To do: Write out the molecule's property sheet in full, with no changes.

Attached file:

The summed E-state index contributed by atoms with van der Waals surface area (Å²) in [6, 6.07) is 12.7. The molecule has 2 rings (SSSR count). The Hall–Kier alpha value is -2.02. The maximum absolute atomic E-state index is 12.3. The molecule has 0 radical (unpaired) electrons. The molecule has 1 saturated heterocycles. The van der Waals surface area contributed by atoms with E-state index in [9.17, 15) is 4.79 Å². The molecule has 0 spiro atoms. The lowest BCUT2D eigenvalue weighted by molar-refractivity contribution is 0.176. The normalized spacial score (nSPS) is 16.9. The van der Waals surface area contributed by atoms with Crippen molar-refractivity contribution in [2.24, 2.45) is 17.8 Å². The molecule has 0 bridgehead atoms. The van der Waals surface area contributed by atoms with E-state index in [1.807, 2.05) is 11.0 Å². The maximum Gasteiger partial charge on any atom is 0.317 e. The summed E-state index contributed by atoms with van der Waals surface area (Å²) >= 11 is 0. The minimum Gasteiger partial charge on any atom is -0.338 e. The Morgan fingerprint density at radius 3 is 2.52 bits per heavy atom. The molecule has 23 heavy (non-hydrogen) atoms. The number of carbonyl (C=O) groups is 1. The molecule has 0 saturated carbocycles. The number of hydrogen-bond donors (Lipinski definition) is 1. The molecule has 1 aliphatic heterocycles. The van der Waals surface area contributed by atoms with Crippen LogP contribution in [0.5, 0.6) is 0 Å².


The summed E-state index contributed by atoms with van der Waals surface area (Å²) in [6, 6.07) is 12.7. The molecule has 2 rings (SSSR count). The Hall–Kier alpha value is -2.02. The maximum absolute atomic E-state index is 12.3. The molecule has 0 radical (unpaired) electrons. The molecule has 1 saturated heterocycles. The van der Waals surface area contributed by atoms with E-state index in [9.17, 15) is 4.79 Å². The molecule has 0 spiro atoms. The lowest BCUT2D eigenvalue weighted by molar-refractivity contribution is 0.176. The normalized spacial score (nSPS) is 16.9. The van der Waals surface area contributed by atoms with Crippen molar-refractivity contribution in [2.24, 2.45) is 17.8 Å². The molecule has 0 bridgehead atoms. The van der Waals surface area contributed by atoms with E-state index in [1.807, 2.05) is 11.0 Å². The maximum Gasteiger partial charge on any atom is 0.317 e. The summed E-state index contributed by atoms with van der Waals surface area (Å²) >= 11 is 0. The minimum Gasteiger partial charge on any atom is -0.338 e. The Morgan fingerprint density at radius 3 is 2.52 bits per heavy atom. The molecule has 23 heavy (non-hydrogen) atoms. The number of carbonyl (C=O) groups is 1. The molecule has 0 saturated carbocycles. The number of hydrogen-bond donors (Lipinski definition) is 1. The molecule has 1 aliphatic heterocycles. The van der Waals surface area contributed by atoms with Crippen LogP contribution in [0.5, 0.6) is 0 Å².